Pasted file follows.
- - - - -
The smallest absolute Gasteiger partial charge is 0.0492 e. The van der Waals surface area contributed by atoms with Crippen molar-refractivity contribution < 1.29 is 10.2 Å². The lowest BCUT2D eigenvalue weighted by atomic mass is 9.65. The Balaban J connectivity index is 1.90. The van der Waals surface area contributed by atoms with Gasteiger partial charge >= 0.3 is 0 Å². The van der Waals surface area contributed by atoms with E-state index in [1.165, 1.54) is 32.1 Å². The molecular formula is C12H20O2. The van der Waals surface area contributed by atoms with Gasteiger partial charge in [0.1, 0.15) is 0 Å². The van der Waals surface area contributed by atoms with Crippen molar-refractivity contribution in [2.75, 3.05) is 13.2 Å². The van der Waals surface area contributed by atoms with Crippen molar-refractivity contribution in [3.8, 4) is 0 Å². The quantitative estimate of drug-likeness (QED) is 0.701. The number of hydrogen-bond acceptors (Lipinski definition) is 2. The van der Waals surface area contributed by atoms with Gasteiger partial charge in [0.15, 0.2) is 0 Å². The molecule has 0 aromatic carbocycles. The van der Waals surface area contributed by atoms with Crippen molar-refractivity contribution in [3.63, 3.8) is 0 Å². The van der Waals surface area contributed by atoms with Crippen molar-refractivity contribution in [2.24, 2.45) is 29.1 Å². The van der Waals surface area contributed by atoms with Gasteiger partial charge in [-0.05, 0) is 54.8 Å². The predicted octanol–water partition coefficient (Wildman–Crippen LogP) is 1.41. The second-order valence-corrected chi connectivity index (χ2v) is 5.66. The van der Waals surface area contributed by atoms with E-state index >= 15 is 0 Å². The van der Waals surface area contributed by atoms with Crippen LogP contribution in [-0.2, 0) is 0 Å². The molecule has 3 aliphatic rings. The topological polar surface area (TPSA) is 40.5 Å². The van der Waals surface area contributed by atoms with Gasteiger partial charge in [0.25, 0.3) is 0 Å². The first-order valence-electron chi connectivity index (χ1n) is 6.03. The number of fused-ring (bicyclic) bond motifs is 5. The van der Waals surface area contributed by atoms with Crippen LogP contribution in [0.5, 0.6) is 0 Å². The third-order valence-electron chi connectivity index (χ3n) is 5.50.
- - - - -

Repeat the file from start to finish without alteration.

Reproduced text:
The smallest absolute Gasteiger partial charge is 0.0492 e. The van der Waals surface area contributed by atoms with Crippen molar-refractivity contribution < 1.29 is 10.2 Å². The lowest BCUT2D eigenvalue weighted by atomic mass is 9.65. The Balaban J connectivity index is 1.90. The van der Waals surface area contributed by atoms with Gasteiger partial charge >= 0.3 is 0 Å². The van der Waals surface area contributed by atoms with E-state index in [1.165, 1.54) is 32.1 Å². The molecular formula is C12H20O2. The van der Waals surface area contributed by atoms with Gasteiger partial charge in [0.1, 0.15) is 0 Å². The van der Waals surface area contributed by atoms with Crippen molar-refractivity contribution in [2.75, 3.05) is 13.2 Å². The van der Waals surface area contributed by atoms with Crippen molar-refractivity contribution in [3.8, 4) is 0 Å². The quantitative estimate of drug-likeness (QED) is 0.701. The number of hydrogen-bond acceptors (Lipinski definition) is 2. The van der Waals surface area contributed by atoms with Gasteiger partial charge in [0.15, 0.2) is 0 Å². The molecule has 0 aromatic carbocycles. The van der Waals surface area contributed by atoms with Crippen molar-refractivity contribution in [3.63, 3.8) is 0 Å². The van der Waals surface area contributed by atoms with Crippen molar-refractivity contribution in [2.24, 2.45) is 29.1 Å². The van der Waals surface area contributed by atoms with Gasteiger partial charge in [-0.05, 0) is 54.8 Å². The predicted octanol–water partition coefficient (Wildman–Crippen LogP) is 1.41. The second-order valence-corrected chi connectivity index (χ2v) is 5.66. The van der Waals surface area contributed by atoms with E-state index >= 15 is 0 Å². The van der Waals surface area contributed by atoms with Crippen LogP contribution in [-0.2, 0) is 0 Å². The molecule has 3 aliphatic rings. The topological polar surface area (TPSA) is 40.5 Å². The van der Waals surface area contributed by atoms with Gasteiger partial charge in [0.25, 0.3) is 0 Å². The first-order valence-electron chi connectivity index (χ1n) is 6.03. The number of fused-ring (bicyclic) bond motifs is 5. The van der Waals surface area contributed by atoms with Crippen LogP contribution in [0.5, 0.6) is 0 Å². The third-order valence-electron chi connectivity index (χ3n) is 5.50.